I implied of Islamic anti-Semitism that it is not the whole reason as to why there is anti-Israeli sentiments among Arab/Palestinians and Muslims further afield. I maintain that it is important, in the pursuit of justice, not to share a platform with anyone who’s anti-Israeli sentiments is informed by anti-Semitism. I was not at any time under the illusion that Islamic anti-Semitism didn’t exist at all, and that it has a long history. On the scheme of things I think it has as much political punch as Catholic anti-Semitism does, we know it exists, we know who they are, but they are looked down upon on an international level, and are seen as counterproductive in the fight for justice etc etc (there is one particular ME leader I’m thinking of here).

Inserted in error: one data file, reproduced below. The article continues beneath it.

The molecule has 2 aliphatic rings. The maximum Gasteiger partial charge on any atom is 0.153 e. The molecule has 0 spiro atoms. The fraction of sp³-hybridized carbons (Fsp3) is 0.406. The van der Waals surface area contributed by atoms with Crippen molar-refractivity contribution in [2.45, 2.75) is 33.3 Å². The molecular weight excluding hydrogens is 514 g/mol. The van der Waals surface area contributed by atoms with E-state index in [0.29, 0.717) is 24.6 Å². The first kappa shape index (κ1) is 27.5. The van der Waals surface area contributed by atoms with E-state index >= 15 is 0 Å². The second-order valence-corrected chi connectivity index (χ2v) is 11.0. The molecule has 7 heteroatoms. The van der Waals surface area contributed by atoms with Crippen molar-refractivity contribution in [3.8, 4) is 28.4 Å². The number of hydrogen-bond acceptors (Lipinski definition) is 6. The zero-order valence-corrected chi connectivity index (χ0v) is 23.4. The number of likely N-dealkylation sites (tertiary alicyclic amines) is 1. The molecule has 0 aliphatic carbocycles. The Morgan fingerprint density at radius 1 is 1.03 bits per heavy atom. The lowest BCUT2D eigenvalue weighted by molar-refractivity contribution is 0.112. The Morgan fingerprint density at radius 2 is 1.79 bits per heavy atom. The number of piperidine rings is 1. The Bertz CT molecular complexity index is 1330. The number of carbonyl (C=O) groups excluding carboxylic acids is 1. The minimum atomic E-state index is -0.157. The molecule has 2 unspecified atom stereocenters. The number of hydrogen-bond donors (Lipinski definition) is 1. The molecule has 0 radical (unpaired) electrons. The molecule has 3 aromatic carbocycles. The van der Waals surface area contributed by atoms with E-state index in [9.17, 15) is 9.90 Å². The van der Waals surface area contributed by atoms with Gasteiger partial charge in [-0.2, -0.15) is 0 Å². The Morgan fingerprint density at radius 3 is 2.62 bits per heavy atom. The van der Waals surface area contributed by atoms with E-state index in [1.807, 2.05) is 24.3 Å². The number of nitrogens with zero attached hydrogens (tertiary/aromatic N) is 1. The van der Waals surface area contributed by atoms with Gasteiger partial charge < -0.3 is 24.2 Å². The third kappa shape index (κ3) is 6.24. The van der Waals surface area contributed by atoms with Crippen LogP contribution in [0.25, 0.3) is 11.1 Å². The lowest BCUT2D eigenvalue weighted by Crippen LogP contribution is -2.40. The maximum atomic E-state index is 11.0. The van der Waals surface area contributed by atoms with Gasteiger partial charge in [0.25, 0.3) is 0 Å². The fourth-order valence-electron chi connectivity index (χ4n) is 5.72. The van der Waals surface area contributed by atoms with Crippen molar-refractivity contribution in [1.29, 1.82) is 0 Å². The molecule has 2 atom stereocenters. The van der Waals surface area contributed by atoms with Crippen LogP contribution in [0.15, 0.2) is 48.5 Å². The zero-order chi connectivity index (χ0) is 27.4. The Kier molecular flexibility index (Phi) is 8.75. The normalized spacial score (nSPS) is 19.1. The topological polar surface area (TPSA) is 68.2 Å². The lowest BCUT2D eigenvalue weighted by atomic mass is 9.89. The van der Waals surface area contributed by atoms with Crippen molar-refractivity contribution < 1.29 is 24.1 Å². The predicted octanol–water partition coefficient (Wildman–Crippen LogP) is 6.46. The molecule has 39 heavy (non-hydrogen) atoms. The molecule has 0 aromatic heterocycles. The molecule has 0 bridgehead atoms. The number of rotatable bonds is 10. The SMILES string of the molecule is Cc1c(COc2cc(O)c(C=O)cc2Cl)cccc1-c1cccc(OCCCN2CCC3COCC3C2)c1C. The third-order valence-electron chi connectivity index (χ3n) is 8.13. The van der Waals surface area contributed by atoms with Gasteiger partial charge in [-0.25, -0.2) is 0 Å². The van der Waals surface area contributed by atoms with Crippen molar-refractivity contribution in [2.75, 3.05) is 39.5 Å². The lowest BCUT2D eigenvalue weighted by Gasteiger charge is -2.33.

My earlier mention of implicit violence directly relates to Egypt’s acts in the fifties and sixties. Tactics of implicit violence are often measures used by the Israeli government because they know how explicit retaliation is on their borders. This goes very much for Lebanon recently, but certainly with Syria. In something only published in 1997, the defence minister of Israel at the time admitted to taking bits of land – justifying it by saying de-militarized zones in the north were part of Israel’s sovereign territory – and awaiting border countries to act with aggression, thus appearing to have the moral high ground. This was even clarified in an interview with Michael Oren, a former US ambassador to Israel. A clear act of implicit violence if ever there was one, Egypt on taking issue with Israel’s model of land grabbing to agitate its enemies came to the fore when Egypt signed a deal with Syria to protect if either one were attacked. These kind of measures are too often overlooked, fr the covert measures put in place to conceal the level of violent conduct they incur.